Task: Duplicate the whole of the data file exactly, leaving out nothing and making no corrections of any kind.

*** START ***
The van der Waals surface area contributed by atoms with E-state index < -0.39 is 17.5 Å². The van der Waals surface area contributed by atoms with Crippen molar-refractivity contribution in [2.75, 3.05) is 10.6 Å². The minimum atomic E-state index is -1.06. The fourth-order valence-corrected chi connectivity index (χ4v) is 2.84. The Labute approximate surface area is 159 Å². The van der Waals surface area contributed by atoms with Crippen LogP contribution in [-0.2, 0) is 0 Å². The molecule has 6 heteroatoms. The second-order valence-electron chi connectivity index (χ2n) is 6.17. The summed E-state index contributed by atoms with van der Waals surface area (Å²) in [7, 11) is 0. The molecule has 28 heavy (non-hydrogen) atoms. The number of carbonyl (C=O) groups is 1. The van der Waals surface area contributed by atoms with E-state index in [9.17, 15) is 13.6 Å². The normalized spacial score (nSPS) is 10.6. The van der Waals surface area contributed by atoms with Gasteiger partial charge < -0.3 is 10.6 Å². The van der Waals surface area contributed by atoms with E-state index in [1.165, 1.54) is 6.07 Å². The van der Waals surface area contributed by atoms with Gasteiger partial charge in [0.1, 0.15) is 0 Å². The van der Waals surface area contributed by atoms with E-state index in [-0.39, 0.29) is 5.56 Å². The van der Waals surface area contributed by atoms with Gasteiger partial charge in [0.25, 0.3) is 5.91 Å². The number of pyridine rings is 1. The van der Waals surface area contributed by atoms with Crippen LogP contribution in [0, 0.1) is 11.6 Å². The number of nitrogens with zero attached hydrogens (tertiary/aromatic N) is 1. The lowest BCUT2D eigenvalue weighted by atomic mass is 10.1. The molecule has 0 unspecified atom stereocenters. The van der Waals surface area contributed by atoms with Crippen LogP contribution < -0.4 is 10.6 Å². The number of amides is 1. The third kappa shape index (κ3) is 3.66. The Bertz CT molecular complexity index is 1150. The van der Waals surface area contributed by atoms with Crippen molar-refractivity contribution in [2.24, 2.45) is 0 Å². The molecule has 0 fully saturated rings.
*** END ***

The van der Waals surface area contributed by atoms with E-state index < -0.39 is 17.5 Å². The van der Waals surface area contributed by atoms with Crippen molar-refractivity contribution in [2.75, 3.05) is 10.6 Å². The minimum atomic E-state index is -1.06. The fourth-order valence-corrected chi connectivity index (χ4v) is 2.84. The Labute approximate surface area is 159 Å². The van der Waals surface area contributed by atoms with Crippen LogP contribution in [-0.2, 0) is 0 Å². The molecule has 6 heteroatoms. The second-order valence-electron chi connectivity index (χ2n) is 6.17. The summed E-state index contributed by atoms with van der Waals surface area (Å²) in [7, 11) is 0. The molecule has 28 heavy (non-hydrogen) atoms. The number of carbonyl (C=O) groups is 1. The van der Waals surface area contributed by atoms with E-state index in [9.17, 15) is 13.6 Å². The normalized spacial score (nSPS) is 10.6. The van der Waals surface area contributed by atoms with Gasteiger partial charge < -0.3 is 10.6 Å². The van der Waals surface area contributed by atoms with E-state index in [1.165, 1.54) is 6.07 Å². The van der Waals surface area contributed by atoms with Gasteiger partial charge in [0.1, 0.15) is 0 Å². The van der Waals surface area contributed by atoms with E-state index in [-0.39, 0.29) is 5.56 Å². The van der Waals surface area contributed by atoms with Gasteiger partial charge in [0.25, 0.3) is 5.91 Å². The number of pyridine rings is 1. The van der Waals surface area contributed by atoms with Crippen LogP contribution in [0, 0.1) is 11.6 Å². The number of nitrogens with zero attached hydrogens (tertiary/aromatic N) is 1. The lowest BCUT2D eigenvalue weighted by atomic mass is 10.1. The molecule has 0 unspecified atom stereocenters. The van der Waals surface area contributed by atoms with Crippen LogP contribution < -0.4 is 10.6 Å². The number of amides is 1. The third kappa shape index (κ3) is 3.66. The Bertz CT molecular complexity index is 1150. The van der Waals surface area contributed by atoms with Crippen molar-refractivity contribution in [2.24, 2.45) is 0 Å². The molecule has 0 fully saturated rings.